• General Observations: While private sector banks tend to impose higher average minimum balance requirements, public sector banks (PSBs) exhibit higher average charges across various services. Some banks impose extremely high service charges. These are: YES Bank (for 'Cheque Returned due to technical reasons'), Federal Bank (for 'Doorstep Banking'), Standard Chartered and Indian Overseas Bank (for 'Non-financial Off-Us ATM transactions') and Canara Bank (for 'DD Cancellation' and 'Self-Generation of ATM PIN'). Off-us refers to transactions done at ATMs and POS terminals of other banks.
     
  • ATM/NEFT/RTGS/IMPS Related Charges: Wide disparities in ATM withdrawal charges are evident among banks; some banks adhere to the caps set by RBI, while others charge below or above these thresholds. Additionally, inconsistencies persist in charges for services such as NEFT/RTGS. Central Bank of India, Bank of Maharashtra, Bank of India and IDBI Bank, contrary to RBI advice, have failed to pass on branch-based NEFT/RTGS service charge benefits to customers.
     
  • Charges for ATM/POS Decline due to Insufficient Balance: Many banks impose penalties for ATM/POS declines due to insufficient balance, with charges reaching as high as Rs25. Out of the 25 banks in the sample, 11 do not charge for POS declines (but charge for ATM declines) while 5 do not charge for both. The study raises questions about the rationale for such charges, particularly since failed transactions do not inflict any cost (the normal interchange charge) on the bank.
     
  • Debit Card Annual Fees: Despite the declining significance of debit cards domestically, a majority of banks continue to impose annual fees. Of the 25 banks in the sample, 16 banks do not charge for debit card issuance, while all banks, except IDFC First Bank, impose debit card annual fees. The study advocates a review of the reasonableness of these fees, especially taking into account the large number of instances where cards remain unused.
     
  • Charges on Mandatory-SMS Alerts: RBI has mandated SMS alerts for debit transactions done through UPI/NEFT/RTGS/IMPS and ATM cash withdrawals. Such SMS alerts become part of the product features of the withdrawal channels. Yet, some banks levy charges for mandatory SMS alerts. Ten out of the 25 banks do not charge for the mandatory-SMS alerts, and among the 15 banks that impose these charges, five do not have a monthly/quarterly cap on such SMS alert charges.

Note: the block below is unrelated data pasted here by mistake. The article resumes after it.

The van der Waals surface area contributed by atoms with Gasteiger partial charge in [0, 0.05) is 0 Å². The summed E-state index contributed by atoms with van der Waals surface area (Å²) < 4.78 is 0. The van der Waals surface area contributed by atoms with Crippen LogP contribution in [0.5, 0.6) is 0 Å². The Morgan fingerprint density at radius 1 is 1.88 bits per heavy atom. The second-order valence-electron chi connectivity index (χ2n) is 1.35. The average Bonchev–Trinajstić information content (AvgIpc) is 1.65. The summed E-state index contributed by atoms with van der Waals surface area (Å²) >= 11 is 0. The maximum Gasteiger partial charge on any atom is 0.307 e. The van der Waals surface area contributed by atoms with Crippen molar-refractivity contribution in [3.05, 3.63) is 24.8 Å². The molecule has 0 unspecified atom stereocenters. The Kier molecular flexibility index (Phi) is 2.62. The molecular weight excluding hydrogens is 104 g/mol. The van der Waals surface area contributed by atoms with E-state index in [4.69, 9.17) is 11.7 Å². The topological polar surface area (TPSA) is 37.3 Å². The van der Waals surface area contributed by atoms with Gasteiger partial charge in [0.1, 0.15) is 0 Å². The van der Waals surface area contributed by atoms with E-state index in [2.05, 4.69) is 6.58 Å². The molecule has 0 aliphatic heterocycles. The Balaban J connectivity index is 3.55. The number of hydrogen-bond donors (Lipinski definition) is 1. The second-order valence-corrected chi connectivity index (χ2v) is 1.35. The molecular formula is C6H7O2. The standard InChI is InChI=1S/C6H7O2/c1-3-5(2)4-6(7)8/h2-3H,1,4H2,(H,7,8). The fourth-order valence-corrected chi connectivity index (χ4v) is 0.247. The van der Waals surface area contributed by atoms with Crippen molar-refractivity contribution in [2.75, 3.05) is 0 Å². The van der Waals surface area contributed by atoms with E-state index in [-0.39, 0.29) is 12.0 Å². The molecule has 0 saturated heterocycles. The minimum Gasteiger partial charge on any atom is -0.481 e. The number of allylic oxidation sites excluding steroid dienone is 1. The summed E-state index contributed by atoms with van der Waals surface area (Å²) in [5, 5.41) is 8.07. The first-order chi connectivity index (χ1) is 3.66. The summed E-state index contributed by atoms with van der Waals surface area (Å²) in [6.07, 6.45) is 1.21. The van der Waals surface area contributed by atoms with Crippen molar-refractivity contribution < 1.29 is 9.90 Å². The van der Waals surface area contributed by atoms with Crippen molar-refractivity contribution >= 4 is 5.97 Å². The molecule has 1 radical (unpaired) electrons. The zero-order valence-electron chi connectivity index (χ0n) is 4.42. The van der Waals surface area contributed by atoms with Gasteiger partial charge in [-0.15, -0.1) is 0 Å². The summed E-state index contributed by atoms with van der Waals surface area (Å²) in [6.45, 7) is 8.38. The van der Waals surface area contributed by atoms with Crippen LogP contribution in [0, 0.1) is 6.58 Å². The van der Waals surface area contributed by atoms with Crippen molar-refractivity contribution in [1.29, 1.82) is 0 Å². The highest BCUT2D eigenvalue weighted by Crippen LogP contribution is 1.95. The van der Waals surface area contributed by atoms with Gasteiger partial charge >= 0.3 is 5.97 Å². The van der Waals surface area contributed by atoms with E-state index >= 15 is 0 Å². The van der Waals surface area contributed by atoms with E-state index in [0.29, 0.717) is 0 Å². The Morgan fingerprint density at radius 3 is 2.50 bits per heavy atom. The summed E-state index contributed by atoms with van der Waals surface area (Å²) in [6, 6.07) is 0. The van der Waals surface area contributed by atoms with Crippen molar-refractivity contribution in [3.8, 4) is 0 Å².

• Penal Charges for Non-maintenance of Minimum Balance: The study reveals inconsistencies in penal charges imposed by banks for non-maintenance of minimum balance, with some banks applying disproportionately higher charges. There are 14 banks having a slab structure wherein, for each slab, the penal charges are constant in rupee terms, i.e., they are not a fixed percentage of the shortfall even within each slab. These banks impose a disproportionately higher penal charge in the lower slab of shortfalls than in the higher slabs.
 
Using a rank aggregation method, 44 service-charge variables were analysed to rank all the banks in the sample. The banks were then grouped into four categories (A-D), with A being the best and D being the worst. 
 
The overall analysis revealed some interesting results. Both Saraswat Cooperative Bank and SVC Cooperative Bank, performed exceptionally well, earning a spot in the top tier (Category A). However, being cooperative banks, they have very different customer segments, business models and regulatory requirements. Hence, for the purpose of eliminating any undue effects of these two cooperative banks in the rankings, only a sample set of 22 SCBs was considered when ranking the banks with respect to service charges.
 
This sample set also leaves out Standard Chartered Bank, as it is a different class of bank and does not have a presence in semi-urban and rural areas. While charges levied by Standard Chartered Bank are analysed in the report, it has not been considered in the overall rankings. 
 
Based on their service charges, banks are ranked in the report as follows:
 
Category A (Best Performers):
IDFC First Bank
AU SF Bank
Bandhan Bank
Saraswat Cooperative Bank
SVC Cooperative Bank
 
Category B:
State Bank of India
RBL Bank
Ujjivan SF Bank
HDFC Bank
Bank of Maharashtra
Punjab National Bank
IndusInd Bank
Union Bank of India
Bank of Baroda
 
Category C:
Central Bank of India
IDBI Bank
Bank of India
Kotak Mahindra Bank
ICICI Bank
Federal Bank
Indian Overseas Bank
Yes Bank
 
Category D (Worst Performers):
Axis Bank
Canara Bank
 
The study also provides insights from case studies, highlighting regulatory actions and supervisory inactions concerning unreasonable service charges by some banks. This underscores the need for greater oversight and accountability in the banking sector.
 
In the light of these findings, the study offers the following recommendations:
1. RBI should conduct a thorough review of the issues highlighted in the report, focusing on the reasonableness of service charges imposed by banks.
 
2. Regulatory observations made through case studies should be addressed promptly to ensure fairness and transparency in banking practices.
 
3. Banks should prioritise customer-centricity, rationality and adherence to regulatory guidelines when fixing service charges.
 
4. Greater oversight and accountability mechanisms need to be established to safeguard the interests of bank depositors, particularly marginalised ones.
 



Date: 22 May 2024
Time: 5:30pm to 7:00pm
Venue: Walchand Hirachand Hall, 4th Floor, Indian Merchant Chamber Building, IMC Marg, Churchgate, Mumbai - 400020.